TALLAHASSEE (CBSMiami/NSF) — The Seminole Tribe would not be required to guarantee $3 billion in payments to the state in exchange for adding craps and roulette to the tribe’s casino operations, under the latest offer in gambling negotiations between the House and Senate.
The Senate made the proposal Thursday while not backing away from other high-profile positions. Those positions include allowing slot machines at pari-mutuels in eight counties where voters have approved them, as well as limited blackjack at South Florida “racinos,” and two new casinos — with slots and cardrooms — in Broward and/or Miami-Dade counties.
The elimination of the proposed $3 billion requirement for the Seminoles, which would have been paid over seven years, is a concession to the tribe, which has maintained that federal officials won’t sign off on such a deal, something that would be required.
Thursday’s meeting was the latest round in legislative leaders’ attempts to reach consensus on a sweeping gambling plan built around setting the parameters for a 20-year deal with the Seminoles, as time runs out on the legislative session slated to end May 5.
“I’m excited about the direction this is going,” Rep. Jose Felix Diaz, a Miami Republican who is the House’s chief negotiator, said Thursday morning.
The issue of slots in the eight counties — Brevard, Duval, Gadsden, Hamilton, Lee, Palm Beach, St. Lucie and Washington — remains one of the main sticking points in the negotiations, after Diaz made an offer Wednesday that included major concessions to the Senate.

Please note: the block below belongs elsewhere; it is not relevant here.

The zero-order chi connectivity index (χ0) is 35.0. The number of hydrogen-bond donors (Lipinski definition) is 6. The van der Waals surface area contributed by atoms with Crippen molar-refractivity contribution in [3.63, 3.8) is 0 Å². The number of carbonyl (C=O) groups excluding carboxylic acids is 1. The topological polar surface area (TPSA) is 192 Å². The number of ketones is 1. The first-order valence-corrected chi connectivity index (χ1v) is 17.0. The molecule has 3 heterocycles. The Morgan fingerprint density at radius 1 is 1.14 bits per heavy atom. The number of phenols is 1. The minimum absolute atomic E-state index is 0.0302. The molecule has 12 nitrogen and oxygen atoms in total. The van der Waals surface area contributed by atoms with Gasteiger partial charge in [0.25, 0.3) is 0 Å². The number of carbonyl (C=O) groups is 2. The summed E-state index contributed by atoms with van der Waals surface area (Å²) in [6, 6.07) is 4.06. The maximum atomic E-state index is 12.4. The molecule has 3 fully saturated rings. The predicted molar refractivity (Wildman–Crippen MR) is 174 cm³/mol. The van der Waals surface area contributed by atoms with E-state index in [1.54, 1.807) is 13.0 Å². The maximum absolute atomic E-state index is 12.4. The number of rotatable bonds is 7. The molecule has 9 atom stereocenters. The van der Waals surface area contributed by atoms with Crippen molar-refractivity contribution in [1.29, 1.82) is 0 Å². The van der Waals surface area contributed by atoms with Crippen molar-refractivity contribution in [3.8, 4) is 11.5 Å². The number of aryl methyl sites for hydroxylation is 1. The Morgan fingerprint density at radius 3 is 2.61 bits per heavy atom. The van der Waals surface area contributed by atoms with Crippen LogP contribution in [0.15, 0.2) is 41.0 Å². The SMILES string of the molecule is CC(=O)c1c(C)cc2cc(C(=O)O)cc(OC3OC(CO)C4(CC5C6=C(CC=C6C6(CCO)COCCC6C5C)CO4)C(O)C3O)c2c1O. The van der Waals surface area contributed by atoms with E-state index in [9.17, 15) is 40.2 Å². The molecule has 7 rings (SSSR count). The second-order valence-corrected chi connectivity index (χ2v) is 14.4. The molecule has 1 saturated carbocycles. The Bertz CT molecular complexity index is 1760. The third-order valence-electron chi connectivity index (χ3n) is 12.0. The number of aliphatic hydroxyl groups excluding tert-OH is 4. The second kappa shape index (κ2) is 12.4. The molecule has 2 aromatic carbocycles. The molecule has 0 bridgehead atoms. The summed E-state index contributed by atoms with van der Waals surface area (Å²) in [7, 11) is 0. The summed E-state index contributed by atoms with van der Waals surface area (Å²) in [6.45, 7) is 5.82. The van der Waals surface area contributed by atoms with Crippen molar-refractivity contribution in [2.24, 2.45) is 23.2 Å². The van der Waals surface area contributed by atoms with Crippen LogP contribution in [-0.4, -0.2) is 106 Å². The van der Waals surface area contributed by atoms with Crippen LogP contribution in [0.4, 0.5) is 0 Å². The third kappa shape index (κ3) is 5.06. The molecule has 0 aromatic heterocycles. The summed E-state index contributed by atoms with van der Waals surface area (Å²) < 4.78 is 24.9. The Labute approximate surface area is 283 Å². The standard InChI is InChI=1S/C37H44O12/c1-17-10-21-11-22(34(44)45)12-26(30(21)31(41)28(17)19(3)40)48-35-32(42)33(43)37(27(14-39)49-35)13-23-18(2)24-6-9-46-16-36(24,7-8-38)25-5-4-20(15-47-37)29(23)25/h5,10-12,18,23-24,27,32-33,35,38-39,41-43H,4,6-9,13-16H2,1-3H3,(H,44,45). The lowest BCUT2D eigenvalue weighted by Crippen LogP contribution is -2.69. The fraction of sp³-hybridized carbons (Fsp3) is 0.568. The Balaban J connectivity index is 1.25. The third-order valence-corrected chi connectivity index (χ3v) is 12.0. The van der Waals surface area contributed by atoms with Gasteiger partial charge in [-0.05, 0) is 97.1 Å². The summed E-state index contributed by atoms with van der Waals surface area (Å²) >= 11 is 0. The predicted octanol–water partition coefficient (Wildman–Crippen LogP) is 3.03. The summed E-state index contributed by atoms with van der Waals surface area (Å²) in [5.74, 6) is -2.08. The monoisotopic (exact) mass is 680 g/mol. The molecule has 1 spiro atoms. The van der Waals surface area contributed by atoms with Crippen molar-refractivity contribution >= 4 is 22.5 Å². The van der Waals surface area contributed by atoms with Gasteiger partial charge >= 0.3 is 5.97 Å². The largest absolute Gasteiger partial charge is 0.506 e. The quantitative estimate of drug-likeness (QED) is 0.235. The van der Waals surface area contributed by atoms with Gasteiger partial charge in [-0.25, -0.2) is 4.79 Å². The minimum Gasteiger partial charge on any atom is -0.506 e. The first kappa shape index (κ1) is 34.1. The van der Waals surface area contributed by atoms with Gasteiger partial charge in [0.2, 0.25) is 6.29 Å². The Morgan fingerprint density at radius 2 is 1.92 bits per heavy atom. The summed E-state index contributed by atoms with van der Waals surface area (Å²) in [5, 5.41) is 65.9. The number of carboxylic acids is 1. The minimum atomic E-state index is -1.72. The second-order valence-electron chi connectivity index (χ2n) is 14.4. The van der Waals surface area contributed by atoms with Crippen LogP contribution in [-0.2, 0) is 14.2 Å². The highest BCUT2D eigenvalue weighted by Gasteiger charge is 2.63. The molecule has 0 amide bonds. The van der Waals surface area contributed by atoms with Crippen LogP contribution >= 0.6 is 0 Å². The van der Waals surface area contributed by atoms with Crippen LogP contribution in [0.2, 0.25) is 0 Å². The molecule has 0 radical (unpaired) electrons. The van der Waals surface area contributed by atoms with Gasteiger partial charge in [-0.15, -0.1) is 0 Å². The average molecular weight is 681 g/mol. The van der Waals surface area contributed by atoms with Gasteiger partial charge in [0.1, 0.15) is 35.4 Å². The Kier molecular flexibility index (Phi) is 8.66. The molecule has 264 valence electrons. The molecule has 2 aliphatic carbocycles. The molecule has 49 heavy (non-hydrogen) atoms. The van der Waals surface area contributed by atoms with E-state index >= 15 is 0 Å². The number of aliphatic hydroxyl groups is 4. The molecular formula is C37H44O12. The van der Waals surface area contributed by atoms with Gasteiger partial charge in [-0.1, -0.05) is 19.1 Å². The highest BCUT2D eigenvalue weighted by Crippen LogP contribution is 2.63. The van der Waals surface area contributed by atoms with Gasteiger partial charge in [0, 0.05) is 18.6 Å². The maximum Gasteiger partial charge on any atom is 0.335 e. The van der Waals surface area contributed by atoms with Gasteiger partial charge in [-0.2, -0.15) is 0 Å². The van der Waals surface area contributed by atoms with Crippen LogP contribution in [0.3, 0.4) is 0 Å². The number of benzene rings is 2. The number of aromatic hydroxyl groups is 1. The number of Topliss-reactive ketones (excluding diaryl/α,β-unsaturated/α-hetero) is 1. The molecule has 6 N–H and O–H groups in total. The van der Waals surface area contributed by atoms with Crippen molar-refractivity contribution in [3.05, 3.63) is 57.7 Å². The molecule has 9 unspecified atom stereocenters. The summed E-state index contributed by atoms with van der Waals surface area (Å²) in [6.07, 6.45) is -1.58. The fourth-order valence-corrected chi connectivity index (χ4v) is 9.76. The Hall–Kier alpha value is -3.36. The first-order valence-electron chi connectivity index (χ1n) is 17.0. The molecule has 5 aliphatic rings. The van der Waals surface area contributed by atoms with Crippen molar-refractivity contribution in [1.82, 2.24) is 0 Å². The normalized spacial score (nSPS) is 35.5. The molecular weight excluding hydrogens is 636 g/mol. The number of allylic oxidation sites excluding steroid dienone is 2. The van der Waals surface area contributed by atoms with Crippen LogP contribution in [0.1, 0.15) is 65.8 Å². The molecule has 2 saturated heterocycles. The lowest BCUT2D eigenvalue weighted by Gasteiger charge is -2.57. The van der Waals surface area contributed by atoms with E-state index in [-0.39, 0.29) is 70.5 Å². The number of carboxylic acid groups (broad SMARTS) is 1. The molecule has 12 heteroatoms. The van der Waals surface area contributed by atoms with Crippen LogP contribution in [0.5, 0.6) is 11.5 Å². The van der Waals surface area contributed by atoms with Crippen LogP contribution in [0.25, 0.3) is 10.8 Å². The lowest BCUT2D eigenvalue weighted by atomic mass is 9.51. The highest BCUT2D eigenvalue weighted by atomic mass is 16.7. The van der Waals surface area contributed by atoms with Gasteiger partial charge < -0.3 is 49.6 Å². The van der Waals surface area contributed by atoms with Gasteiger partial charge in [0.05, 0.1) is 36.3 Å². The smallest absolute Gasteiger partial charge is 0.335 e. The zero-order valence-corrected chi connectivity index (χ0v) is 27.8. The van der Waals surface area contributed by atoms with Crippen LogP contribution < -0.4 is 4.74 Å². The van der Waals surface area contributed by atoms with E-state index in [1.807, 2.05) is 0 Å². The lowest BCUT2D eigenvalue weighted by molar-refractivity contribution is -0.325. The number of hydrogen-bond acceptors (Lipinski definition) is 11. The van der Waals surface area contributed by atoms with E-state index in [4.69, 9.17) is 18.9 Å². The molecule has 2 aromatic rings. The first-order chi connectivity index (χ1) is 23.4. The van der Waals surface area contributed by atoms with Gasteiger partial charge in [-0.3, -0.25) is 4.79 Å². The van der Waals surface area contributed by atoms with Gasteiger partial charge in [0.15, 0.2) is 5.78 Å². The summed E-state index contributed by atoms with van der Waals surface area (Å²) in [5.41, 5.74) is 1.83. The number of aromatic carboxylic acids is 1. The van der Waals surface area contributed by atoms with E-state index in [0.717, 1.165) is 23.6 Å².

In that offer, the House partially agreed to the Senate’s plan to allow nearly all dog and horse tracks to do away with live racing but keep more lucrative cardrooms or slots, a process known as “decoupling.” The House, however, would require voters to approve decoupling in county referendums.
The Senate’s counteroffer Thursday rejected the requirement of decoupling referendums and maintained a Senate position that would also allow jai alai frontons to quit holding matches while keeping more lucrative gambling activities.
The two chambers are also inching toward agreement on the issue of controversial “designated player” card games.
A portion of a 2010 agreement, known as a compact, gave the tribe “exclusive” rights to operate banked card games, such as blackjack, at most of its casinos. That portion of the agreement expired in 2015.
But the Seminoles filed a lawsuit, and a federal judge last year ruled that the state had violated the exclusivity agreement by allowing the designated player games — in which a player acts as the “bank” — at pari-mutuel cardrooms. The state has appealed the decision.
Wednesday’s House proposal would cap the number of designated-player tables that cardrooms could have at 25 percent of the total number of tables. Bets would be capped at $25 per hand, a significant reduction from the unlimited bets that now can add up to thousands — or tens of thousands — of dollars.
In the offer made Thursday morning, the Senate’s chief negotiator, Bradenton Republican Bill Galvano, proposed a $100 limit on the games and a 50 percent cap on the total number of tables.
Both proposals also would lower the current 35 percent tax rate on slots at racinos in Miami-Dade and Broward counties to as low as 25 percent, if the pari-mutuels agree to a maximum of 1,500 machines — about 100 more than any facility currently operates. The Senate plan would also allow the racinos to add up to 20 blackjack tables, with caps on maximum bets.
Pari-mutuel operators remained upbeat about the direction the negotiations were headed after Thursday’s meeting.
“We’re happy there’s movement, happy there’s progress. All we’ve ever asked for is a road map for how to run our business,” said Isadore Havenick, whose family owns facilities in Miami and Bonita Springs.
“The News Service of Florida’s Dara Kam contributed to this report.”